Teaching yourself to sharpen

I learned to sharpen by reading books, magazine articles, and internet posts. It was a long road. Actually, I should say “it is a long road” because I’m still learning, but I can consistently produce sharp edges.

Below is my advice if you are trying to teach yourself to sharpen through reading.

Choose a mentor with a complete system

You need to emulate a complete sharpening system described by one person. By a “complete system,” I mean you need a method for

  • heavy material removal (grinding)

  • preparing the back of the blade

  • honing the edge and

  • registering the edge to enable repeated sharpenings

Each component of the system is likely to interact with other components, possibly in ways that will not be immediately obvious.

For example, I followed Brent Beach’s method, but bought a 4" belt sander rather than a 1" belt sander. It turns out that didn’t work, because the 4" belt doesn’t allow you to grind an edge as accurately as a 1" belt.

As another example, simply buying a Tormek is not a complete system because there’s no way to flatten the back of the blade. Some say you can use the side of the wheel for grinding the back, but there is no way to true the side of the wheel.

Joel at Tools For Working Wood provides another example. He is a big proponent of sharpening without a jig. His system relies on an accurate hollow grind to register the blade against the stone. If you try his system using a belt sander or you don’t know how to grind accurately, then it probably won’t work.

My point is that if you are trying to teach yourself, don’t mix and match different components. Find somebody who thoroughly describes a complete system and then follow that. I suggest Brent Beach, Christopher Schwarz, or David Charlesworth as possible “mentors.” I used Brent Beach.

Stick with it

You know sharpening is hard and requires skill because there are nearly limitless jigs and doo-dads that are supposed to solve all your sharpening problems. Some night you are going to come in from the shop thoroughly frustrated. Waiting for you will be a catalog from Woodcraft with some new sharpening doo-dad that is supposed to solve all your problems. Stop! Don’t buy it! As long as you have a complete system, what you have will work. All sharpening systems require some amount of skill and practice. Don’t give up!

Some other night you will again come in from the shop, frustrated. You will fire up Google and start searching for solutions. Somebody will say, “I started using ‘highly polmerized diamond impregnated silicon carbide waterstones and they work great!'” Stop reading that stuff. Go back and read what your mentor wrote. Remember that you can’t necessarily mix and match components in a sharpening system.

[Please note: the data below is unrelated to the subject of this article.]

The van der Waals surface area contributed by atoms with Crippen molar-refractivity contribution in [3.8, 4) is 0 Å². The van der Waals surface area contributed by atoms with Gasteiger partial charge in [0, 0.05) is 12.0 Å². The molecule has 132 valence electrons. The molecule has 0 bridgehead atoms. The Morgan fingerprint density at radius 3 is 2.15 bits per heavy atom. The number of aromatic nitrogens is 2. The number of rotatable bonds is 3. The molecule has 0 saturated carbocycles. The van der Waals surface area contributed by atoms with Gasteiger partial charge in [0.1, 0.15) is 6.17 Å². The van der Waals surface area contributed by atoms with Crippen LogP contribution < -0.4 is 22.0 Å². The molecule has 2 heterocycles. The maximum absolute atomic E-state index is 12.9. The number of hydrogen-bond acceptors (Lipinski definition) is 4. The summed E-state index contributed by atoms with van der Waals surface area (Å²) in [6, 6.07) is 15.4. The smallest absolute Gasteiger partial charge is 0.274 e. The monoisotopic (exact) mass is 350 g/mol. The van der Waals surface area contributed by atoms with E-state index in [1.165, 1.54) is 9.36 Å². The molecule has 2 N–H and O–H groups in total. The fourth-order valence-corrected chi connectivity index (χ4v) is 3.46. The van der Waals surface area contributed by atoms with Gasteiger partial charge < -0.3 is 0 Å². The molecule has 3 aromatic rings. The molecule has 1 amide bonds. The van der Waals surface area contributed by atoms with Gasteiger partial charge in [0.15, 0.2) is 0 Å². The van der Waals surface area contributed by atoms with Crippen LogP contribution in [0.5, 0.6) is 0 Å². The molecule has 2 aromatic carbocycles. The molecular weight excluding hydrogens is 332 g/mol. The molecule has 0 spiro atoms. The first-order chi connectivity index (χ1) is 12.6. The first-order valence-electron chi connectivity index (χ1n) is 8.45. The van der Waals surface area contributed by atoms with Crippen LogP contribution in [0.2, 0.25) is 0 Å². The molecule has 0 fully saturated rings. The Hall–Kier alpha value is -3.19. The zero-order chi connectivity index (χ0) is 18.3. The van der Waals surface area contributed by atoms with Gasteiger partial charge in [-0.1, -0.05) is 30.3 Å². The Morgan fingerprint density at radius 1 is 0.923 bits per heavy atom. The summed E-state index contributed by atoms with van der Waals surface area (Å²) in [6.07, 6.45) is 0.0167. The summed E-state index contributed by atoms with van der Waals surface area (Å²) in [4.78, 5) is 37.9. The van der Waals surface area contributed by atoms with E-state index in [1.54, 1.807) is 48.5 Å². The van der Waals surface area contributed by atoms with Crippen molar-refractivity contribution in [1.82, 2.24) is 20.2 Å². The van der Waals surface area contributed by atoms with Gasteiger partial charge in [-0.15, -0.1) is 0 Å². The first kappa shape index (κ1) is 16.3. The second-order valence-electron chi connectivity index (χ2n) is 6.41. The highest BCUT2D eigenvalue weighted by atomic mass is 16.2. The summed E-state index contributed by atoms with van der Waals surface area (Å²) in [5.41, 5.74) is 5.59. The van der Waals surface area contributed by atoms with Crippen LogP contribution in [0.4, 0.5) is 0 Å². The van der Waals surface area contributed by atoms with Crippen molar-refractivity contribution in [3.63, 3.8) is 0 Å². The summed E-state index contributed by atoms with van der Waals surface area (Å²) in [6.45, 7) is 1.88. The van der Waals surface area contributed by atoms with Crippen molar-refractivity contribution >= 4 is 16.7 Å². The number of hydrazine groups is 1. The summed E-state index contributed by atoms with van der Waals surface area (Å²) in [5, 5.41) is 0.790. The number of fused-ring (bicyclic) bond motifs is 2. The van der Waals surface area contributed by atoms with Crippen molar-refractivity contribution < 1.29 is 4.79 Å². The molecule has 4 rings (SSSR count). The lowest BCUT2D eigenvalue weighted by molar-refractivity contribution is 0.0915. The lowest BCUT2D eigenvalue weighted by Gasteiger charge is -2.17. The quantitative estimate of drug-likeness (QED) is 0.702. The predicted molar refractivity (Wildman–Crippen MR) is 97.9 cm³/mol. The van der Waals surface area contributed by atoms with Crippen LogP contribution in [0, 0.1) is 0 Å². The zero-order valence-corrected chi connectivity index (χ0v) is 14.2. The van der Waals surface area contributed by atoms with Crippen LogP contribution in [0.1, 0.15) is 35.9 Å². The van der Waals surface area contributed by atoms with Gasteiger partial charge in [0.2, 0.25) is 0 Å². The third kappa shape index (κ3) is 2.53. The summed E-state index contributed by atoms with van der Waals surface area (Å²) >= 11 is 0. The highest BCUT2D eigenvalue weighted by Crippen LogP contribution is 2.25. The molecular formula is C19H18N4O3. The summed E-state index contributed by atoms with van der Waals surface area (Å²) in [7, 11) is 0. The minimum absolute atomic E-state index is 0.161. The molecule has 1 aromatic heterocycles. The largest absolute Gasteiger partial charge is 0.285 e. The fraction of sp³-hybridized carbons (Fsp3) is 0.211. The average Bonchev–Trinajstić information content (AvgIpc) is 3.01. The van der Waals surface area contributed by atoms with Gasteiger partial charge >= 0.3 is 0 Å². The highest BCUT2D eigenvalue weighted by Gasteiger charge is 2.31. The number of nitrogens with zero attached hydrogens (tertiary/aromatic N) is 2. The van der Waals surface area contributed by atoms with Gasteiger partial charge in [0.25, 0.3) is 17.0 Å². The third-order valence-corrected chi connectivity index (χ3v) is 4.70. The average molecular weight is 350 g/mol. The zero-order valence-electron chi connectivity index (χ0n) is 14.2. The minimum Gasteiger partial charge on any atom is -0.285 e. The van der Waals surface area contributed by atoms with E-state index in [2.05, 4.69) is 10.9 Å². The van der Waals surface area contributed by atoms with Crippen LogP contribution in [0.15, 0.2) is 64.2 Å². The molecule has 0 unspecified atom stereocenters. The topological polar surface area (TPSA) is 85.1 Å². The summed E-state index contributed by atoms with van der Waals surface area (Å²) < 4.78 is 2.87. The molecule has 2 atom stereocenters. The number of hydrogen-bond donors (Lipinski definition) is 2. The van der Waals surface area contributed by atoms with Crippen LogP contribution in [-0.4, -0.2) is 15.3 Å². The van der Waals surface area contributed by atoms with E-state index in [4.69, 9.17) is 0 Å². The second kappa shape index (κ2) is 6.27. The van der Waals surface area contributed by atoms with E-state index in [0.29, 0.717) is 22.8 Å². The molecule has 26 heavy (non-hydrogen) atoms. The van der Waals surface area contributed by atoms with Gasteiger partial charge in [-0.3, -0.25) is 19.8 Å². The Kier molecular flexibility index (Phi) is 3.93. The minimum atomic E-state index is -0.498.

Stick with the system you chose. As long as you have a complete system, resist the temptation to throw money at the problem, even if you have the money to throw. Sharpening takes practice. Stick with it. Once you have it, you will be elated and your hand tool skills will be forever changed.

Don’t trust the internet

This may sound harsh, but I suggest not trusting internet posts and little websites like this one. (Ironic, huh?) There are just too many folks out there describing incomplete systems without the experience to back it up. I fell into this trap early on.

The original Veritas sharpening jig received very high praise initially. All the posts on rec.woodworking and reviews on Amazon.com said this was the jig to buy. It cost 2.5x other jigs, but this was the jig to buy. It was the best. This was the first Veritas jig, with the single screw that holds the blade. I bought the jig and the little angle setter. Neither worked! As you tighten the screw, the blade moves. The angle setter wasn’t positive enough to work. I gave up on hand tools for years because I figured if I had “the best” and still couldn’t do it, then it was too hard. I didn’t have enough skill to know that the jig was my problem and I bet 95% of those Amazon reviewers didn’t know that, either.

Don’t trust the internet. Trust your mentor.

Don’t worry about speed

A common refrain I read is, “I can sharpen an edge in 2 minutes or less.” Ignore comments like this, especially as you are learning. They are not helpful. Yes, once you master the skill, you will be fast. However, first you have to master the skill.

When you are learning first focus on getting a sharp edge at all. Once you do that, focus on consistently getting a sharp edge. After you can do that, you can work on optimizations. The optimizations should come last! Don’t get frustrated because sharpening is taking longer than 2 minutes. Focus on getting the edge consistently sharp. As you can do that consistently, you will naturally get faster.


Finally, you are just going to have to practice. What I did was take a hiatus from building projects and focused on nothing but learning how to sharpen. It took me months because I kept trying different systems and tried to optimize them before I mastered them. If you pick one complete system and follow the instructions of your mentor, it won’t take you months.

Remember: Just stick with the system you chose!

Daddy,  Can We Play in the Workshop?

If hand tool woodworking is your passion, you may enjoy my children's book, Daddy, Can We Play in the Workshop?